As services and containers talk to each other, they’re bound to store sensitive information like passwords, tokens, and keys. This data needs to be handled safely for your system to be secure. This is where secrets management comes in. All secrets in Swarm are encrypted and stored as Raft data. Once encrypted, you can grant each service access to the secrets, or revoke access at any time. Swarm’s secret management is able to secure sensitive information in transit and at rest. And thanks to automatic data replication, your secrets enjoy the same high availability as the rest of your data in Swarm.

Public Key Interface (PKI)

Swarm uses a protocol called PKI to enable nodes to communicate with each other securely. According to this model, the master node in a swarm generates a Certificate Authority (CA), and a pair of tokens—a worker token and manager token. Each time a new node joins the Swarm, the CA and tokens are used to start and authenticate communication between the master node and new nodes. If the master node is compromised or needs to be replaced for some reason, the CA can be passed on to another master node easily. This switch happens seamlessly without disruption to regular communication between the nodes.

Threat detection at runtime

All the above points are efforts Docker takes to secure Swarm. While these efforts are great for securing the platform, what’s missing for Swarm to be truly production-ready is a monitoring tool that can scan the system end-to-end during runtime, and detect and respond to threats. With all the different layers and sub-layers in a container stack—runtime, registry, orchestration, and the layers within them—there are too many moving parts. This makes Swarm security a moving target. Despite assigning the right policies, setting up scanning tools, and encrypting secret data, there is bound to be some part of the system that gets overlooked, or that becomes vulnerable when something changes. During these times, it’s important to have a monitoring tool that deeply understands how the different parts of the Docker stack work together, and where there are most likely to be security loopholes.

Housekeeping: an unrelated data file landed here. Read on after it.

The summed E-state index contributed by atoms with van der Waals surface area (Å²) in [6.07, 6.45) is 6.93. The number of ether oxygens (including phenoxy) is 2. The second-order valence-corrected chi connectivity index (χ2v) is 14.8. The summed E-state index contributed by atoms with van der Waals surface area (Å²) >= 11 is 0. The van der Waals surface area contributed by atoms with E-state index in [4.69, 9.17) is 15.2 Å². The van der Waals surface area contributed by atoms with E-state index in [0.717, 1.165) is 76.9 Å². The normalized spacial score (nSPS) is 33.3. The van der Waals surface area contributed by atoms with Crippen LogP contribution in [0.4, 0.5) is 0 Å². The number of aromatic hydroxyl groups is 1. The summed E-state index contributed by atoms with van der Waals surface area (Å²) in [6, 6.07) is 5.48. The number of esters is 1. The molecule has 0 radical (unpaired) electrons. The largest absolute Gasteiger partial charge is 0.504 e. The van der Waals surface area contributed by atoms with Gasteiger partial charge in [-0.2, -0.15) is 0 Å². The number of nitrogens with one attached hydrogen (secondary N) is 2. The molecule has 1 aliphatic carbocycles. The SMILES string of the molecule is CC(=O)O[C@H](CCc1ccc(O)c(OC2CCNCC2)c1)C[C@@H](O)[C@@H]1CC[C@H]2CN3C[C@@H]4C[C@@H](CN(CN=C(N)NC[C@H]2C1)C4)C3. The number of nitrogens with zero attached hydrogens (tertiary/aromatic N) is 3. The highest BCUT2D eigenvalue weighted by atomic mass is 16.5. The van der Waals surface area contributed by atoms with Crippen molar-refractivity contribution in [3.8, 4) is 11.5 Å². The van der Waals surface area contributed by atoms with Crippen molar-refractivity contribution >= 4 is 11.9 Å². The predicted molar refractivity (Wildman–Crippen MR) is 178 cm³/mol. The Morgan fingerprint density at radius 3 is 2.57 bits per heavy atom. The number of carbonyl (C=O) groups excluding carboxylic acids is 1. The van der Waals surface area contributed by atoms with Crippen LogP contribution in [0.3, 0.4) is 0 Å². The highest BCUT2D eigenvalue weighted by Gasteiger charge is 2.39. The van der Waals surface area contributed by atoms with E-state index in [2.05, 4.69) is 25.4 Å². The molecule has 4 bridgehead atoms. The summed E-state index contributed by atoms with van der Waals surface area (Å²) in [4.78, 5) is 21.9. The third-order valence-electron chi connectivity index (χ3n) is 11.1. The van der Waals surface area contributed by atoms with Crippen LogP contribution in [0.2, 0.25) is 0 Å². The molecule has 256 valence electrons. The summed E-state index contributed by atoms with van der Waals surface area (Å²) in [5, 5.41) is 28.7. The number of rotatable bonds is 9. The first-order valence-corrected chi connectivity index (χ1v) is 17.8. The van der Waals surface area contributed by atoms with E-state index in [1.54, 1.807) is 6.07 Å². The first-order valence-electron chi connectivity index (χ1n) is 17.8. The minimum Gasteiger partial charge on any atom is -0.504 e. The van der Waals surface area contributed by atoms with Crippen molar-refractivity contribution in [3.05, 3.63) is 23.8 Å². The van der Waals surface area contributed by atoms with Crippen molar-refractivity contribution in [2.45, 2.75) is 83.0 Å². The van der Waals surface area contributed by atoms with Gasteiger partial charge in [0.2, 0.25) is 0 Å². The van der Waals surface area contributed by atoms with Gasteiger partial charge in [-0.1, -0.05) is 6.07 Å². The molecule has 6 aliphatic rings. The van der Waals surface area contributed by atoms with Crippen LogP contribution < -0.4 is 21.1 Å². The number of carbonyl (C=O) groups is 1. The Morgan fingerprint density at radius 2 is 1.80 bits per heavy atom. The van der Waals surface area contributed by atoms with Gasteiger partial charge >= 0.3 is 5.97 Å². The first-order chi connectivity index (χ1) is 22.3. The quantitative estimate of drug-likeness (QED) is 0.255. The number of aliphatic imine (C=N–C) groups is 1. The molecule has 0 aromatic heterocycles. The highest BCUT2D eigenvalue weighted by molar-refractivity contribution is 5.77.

Twistlock is one such tool that specializes in threat detection for containers during runtime. It takes into account every layer of the stack, and has the ability to scan all the data within the system without draining the system itself. Twistlock uses machine learning to predict threats in advance, and can initiate automatic fixes to common issues. In this way, it secures Docker Swarm over and above the default security features provided by Docker.

As you scale your usage of containers, security is a top priority. You need to secure every part of the Docker stack, including the kernel, registry, runtime, orchestration, networking, and storage. Docker has unique solutions designed for each of these parts. But apart from Docker’s default security solutions, you need a tool that performs threat detection during runtime. Twistlock provides this level of security, and lets you confidently take your containers to production using Docker Swarm.

Twain began his career at Google, where, among other things, he was involved in technical support for the AdWords team. Today, as a technology journalist he helps IT magazines, and startups change the way teams build and ship applications. Twain is a regular contributor at Fixate IO.